In critiquing Austin ’s antidistortion rationale and campaign finance regulation more generally, our colleagues place tremendous weight on the example of media corporations. See ante , at 35–38, 46; ante , at 1, 11 (opinion of Roberts , C. J.); ante , at 6 (opinion of Scalia , J.). Yet it is not at all clear that Austin would permit §203 to be applied to them. The press plays a unique role not only in the text, history, and structure of the First Amendment but also in facilitating public discourse; as the Austin Court explained, “media corporations differ significantly from other corporations in that their resources are devoted to the collection of information and its dissemination to the public,” 494 U. S., at 667. Our colleagues have raised some interesting and difficult questions about Congress’ authority to regulate electioneering by the press, and about how to define what constitutes the press. But that is not the case before us. Section 203 does not apply to media corporations, and even if it did, Citizens United is not a media corporation. There would be absolutely no reason to consider the issue of media corporations if the majority did not, first, transform Citizens United’s as-applied challenge into a facial challenge and, second, invent the theory that legislatures must eschew all “identity”-based distinctions and treat a local nonprofit news outlet exactly the same as General Motors. 75 This calls to mind George Berkeley’s description of philosophers: “[W]e have first raised a dust and then complain we cannot see.”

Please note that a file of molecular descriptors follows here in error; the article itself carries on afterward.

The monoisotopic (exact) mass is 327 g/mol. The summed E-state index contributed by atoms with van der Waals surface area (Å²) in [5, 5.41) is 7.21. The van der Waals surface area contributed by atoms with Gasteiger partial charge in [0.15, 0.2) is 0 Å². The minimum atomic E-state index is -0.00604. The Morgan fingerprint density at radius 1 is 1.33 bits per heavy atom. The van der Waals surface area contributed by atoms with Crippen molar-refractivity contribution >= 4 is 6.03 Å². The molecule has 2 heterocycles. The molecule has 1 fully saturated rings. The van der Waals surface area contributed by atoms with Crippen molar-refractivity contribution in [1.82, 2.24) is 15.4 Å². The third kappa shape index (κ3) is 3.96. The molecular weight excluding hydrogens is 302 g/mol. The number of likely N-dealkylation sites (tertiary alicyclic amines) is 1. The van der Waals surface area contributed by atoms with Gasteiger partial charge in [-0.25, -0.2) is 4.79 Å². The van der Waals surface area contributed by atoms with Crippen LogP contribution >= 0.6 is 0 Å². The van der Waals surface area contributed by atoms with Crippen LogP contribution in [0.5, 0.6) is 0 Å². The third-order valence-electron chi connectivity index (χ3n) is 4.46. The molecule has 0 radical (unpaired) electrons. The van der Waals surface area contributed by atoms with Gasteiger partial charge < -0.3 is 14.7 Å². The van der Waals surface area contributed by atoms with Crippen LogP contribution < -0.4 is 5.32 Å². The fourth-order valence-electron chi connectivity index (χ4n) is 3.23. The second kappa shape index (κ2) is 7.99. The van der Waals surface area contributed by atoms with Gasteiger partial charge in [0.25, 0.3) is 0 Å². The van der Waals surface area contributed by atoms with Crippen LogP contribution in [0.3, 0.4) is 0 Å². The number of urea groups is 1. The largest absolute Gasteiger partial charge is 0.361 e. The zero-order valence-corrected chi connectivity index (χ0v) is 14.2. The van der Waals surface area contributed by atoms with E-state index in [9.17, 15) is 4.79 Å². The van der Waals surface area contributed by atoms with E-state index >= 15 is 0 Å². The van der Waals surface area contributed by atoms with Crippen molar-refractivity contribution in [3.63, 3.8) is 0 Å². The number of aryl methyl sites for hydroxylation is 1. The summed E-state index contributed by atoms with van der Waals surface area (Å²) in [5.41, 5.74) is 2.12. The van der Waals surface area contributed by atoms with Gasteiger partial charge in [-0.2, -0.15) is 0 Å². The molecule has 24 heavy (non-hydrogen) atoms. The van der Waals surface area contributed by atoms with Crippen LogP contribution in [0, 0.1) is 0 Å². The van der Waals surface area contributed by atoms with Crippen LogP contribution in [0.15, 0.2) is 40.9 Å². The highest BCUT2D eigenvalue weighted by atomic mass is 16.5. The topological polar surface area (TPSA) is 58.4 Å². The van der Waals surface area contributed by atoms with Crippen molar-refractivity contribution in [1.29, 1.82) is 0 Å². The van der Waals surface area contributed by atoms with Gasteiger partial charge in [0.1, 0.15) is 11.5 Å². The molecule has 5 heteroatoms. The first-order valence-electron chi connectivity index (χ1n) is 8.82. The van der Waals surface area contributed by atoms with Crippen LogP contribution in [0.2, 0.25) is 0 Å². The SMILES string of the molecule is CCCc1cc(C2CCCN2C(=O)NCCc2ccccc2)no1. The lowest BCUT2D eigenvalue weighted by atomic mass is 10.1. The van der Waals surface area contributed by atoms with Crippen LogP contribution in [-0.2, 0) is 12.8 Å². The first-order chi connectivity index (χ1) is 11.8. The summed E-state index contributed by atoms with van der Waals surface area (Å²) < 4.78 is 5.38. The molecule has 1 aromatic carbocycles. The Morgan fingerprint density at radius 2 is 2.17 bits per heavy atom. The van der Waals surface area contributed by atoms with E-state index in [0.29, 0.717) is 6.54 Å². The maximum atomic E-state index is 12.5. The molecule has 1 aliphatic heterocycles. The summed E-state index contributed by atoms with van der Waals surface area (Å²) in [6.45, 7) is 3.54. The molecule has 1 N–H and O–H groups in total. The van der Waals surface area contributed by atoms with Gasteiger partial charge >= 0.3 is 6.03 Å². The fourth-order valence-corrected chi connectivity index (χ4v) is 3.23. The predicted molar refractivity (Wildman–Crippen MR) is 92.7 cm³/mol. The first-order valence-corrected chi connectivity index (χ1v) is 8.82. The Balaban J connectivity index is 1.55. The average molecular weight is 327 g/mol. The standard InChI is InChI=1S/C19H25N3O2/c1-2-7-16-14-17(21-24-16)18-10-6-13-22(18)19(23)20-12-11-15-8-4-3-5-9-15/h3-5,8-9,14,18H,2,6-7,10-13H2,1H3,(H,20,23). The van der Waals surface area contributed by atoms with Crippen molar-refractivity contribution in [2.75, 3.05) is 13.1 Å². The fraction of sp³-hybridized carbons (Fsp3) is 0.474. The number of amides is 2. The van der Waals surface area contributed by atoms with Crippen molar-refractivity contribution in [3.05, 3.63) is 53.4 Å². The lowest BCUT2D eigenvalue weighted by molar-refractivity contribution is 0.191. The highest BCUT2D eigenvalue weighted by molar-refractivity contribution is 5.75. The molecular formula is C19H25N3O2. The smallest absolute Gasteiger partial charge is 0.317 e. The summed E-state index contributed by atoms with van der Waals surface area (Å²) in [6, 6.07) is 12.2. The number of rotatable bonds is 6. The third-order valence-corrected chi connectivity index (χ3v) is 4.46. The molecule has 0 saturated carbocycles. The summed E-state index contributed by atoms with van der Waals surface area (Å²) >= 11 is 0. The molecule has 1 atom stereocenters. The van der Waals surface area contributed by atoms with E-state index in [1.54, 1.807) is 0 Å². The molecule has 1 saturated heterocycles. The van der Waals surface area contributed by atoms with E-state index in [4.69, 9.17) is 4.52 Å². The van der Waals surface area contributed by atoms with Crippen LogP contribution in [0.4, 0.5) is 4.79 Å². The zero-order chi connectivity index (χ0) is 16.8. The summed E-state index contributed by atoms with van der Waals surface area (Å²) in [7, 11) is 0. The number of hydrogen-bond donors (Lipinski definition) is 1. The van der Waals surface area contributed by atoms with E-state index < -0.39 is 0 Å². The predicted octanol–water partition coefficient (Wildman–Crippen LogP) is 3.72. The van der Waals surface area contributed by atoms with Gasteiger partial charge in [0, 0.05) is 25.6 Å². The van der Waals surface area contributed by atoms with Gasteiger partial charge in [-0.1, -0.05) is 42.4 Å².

Stevens' objection amounts to "this wouldn't be a question if no one asked it."

 

Well, someone did and it's a good question.

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I'm sorry, I thought those were rhetorical questions. But sure, I'll answer your questions. IMHO, a parent company is not the press. NBC is the press. SO NBC is a press corporation. Not GE. ...